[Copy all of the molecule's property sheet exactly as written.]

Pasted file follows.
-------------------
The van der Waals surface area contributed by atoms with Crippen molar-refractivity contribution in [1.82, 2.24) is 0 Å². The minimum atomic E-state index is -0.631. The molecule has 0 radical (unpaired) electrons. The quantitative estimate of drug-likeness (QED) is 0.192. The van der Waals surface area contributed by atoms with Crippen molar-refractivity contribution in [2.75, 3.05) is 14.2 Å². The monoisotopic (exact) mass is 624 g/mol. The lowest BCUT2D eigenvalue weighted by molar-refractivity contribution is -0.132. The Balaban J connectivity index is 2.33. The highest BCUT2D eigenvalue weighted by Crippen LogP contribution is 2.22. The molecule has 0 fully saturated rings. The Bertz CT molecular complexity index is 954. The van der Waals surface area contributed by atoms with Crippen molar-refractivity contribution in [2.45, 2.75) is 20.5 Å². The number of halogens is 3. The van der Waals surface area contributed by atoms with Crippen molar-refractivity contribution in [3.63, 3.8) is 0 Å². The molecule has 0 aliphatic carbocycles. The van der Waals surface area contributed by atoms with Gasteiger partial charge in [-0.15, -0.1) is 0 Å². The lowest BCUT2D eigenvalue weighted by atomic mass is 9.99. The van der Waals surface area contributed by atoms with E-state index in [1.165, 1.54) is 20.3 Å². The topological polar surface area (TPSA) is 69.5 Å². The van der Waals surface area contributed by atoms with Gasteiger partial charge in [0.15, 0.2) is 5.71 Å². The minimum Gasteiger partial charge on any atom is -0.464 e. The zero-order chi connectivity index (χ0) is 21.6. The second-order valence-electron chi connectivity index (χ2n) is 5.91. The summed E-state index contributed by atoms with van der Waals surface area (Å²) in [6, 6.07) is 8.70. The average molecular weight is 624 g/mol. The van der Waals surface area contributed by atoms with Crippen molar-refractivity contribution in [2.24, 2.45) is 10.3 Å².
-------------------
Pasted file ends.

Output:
The van der Waals surface area contributed by atoms with Crippen molar-refractivity contribution in [1.82, 2.24) is 0 Å². The minimum atomic E-state index is -0.631. The molecule has 0 radical (unpaired) electrons. The quantitative estimate of drug-likeness (QED) is 0.192. The van der Waals surface area contributed by atoms with Crippen molar-refractivity contribution in [2.75, 3.05) is 14.2 Å². The monoisotopic (exact) mass is 624 g/mol. The lowest BCUT2D eigenvalue weighted by molar-refractivity contribution is -0.132. The Balaban J connectivity index is 2.33. The highest BCUT2D eigenvalue weighted by Crippen LogP contribution is 2.22. The molecule has 0 fully saturated rings. The Bertz CT molecular complexity index is 954. The van der Waals surface area contributed by atoms with Crippen molar-refractivity contribution in [2.45, 2.75) is 20.5 Å². The number of halogens is 3. The van der Waals surface area contributed by atoms with Crippen molar-refractivity contribution in [3.63, 3.8) is 0 Å². The molecule has 0 aliphatic carbocycles. The van der Waals surface area contributed by atoms with Gasteiger partial charge in [-0.15, -0.1) is 0 Å². The lowest BCUT2D eigenvalue weighted by atomic mass is 9.99. The van der Waals surface area contributed by atoms with E-state index in [1.165, 1.54) is 20.3 Å². The topological polar surface area (TPSA) is 69.5 Å². The van der Waals surface area contributed by atoms with Gasteiger partial charge in [0.15, 0.2) is 5.71 Å². The minimum Gasteiger partial charge on any atom is -0.464 e. The zero-order chi connectivity index (χ0) is 21.6. The second-order valence-electron chi connectivity index (χ2n) is 5.91. The summed E-state index contributed by atoms with van der Waals surface area (Å²) in [6, 6.07) is 8.70. The average molecular weight is 624 g/mol. The van der Waals surface area contributed by atoms with Crippen molar-refractivity contribution in [2.24, 2.45) is 10.3 Å².